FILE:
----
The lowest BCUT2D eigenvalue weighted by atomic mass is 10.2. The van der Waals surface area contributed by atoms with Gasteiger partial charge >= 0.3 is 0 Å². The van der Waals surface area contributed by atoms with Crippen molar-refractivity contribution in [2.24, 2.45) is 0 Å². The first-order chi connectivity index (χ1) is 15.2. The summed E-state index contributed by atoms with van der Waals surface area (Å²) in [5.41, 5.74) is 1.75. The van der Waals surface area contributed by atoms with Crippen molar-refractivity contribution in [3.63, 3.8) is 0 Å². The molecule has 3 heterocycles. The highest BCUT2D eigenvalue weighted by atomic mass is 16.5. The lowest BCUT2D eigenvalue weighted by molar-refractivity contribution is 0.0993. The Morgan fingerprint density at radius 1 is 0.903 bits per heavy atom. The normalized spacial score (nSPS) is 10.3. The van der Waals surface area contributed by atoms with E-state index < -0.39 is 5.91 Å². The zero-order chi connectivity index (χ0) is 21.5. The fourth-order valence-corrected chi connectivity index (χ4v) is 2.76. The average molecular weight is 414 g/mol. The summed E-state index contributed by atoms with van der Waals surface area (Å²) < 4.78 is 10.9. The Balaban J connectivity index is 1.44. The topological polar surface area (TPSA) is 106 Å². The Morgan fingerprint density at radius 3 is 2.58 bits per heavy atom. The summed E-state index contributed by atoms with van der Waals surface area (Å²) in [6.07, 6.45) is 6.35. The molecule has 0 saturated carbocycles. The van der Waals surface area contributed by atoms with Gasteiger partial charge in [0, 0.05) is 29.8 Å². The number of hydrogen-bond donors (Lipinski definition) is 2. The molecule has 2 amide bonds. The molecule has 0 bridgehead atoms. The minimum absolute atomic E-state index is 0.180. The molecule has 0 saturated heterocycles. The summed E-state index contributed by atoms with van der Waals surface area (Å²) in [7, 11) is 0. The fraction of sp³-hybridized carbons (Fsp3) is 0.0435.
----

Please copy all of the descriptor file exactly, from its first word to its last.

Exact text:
The lowest BCUT2D eigenvalue weighted by atomic mass is 10.2. The van der Waals surface area contributed by atoms with Gasteiger partial charge >= 0.3 is 0 Å². The van der Waals surface area contributed by atoms with Crippen molar-refractivity contribution in [2.24, 2.45) is 0 Å². The first-order chi connectivity index (χ1) is 15.2. The summed E-state index contributed by atoms with van der Waals surface area (Å²) in [5.41, 5.74) is 1.75. The van der Waals surface area contributed by atoms with Crippen molar-refractivity contribution in [3.63, 3.8) is 0 Å². The molecule has 3 heterocycles. The highest BCUT2D eigenvalue weighted by atomic mass is 16.5. The lowest BCUT2D eigenvalue weighted by molar-refractivity contribution is 0.0993. The Morgan fingerprint density at radius 1 is 0.903 bits per heavy atom. The normalized spacial score (nSPS) is 10.3. The van der Waals surface area contributed by atoms with E-state index < -0.39 is 5.91 Å². The zero-order chi connectivity index (χ0) is 21.5. The fourth-order valence-corrected chi connectivity index (χ4v) is 2.76. The average molecular weight is 414 g/mol. The summed E-state index contributed by atoms with van der Waals surface area (Å²) < 4.78 is 10.9. The Balaban J connectivity index is 1.44. The topological polar surface area (TPSA) is 106 Å². The Morgan fingerprint density at radius 3 is 2.58 bits per heavy atom. The summed E-state index contributed by atoms with van der Waals surface area (Å²) in [6.07, 6.45) is 6.35. The molecule has 0 saturated carbocycles. The van der Waals surface area contributed by atoms with Gasteiger partial charge in [0, 0.05) is 29.8 Å². The number of hydrogen-bond donors (Lipinski definition) is 2. The molecule has 2 amide bonds. The molecule has 0 bridgehead atoms. The minimum absolute atomic E-state index is 0.180. The molecule has 0 saturated heterocycles. The summed E-state index contributed by atoms with van der Waals surface area (Å²) in [7, 11) is 0. The fraction of sp³-hybridized carbons (Fsp3) is 0.0435.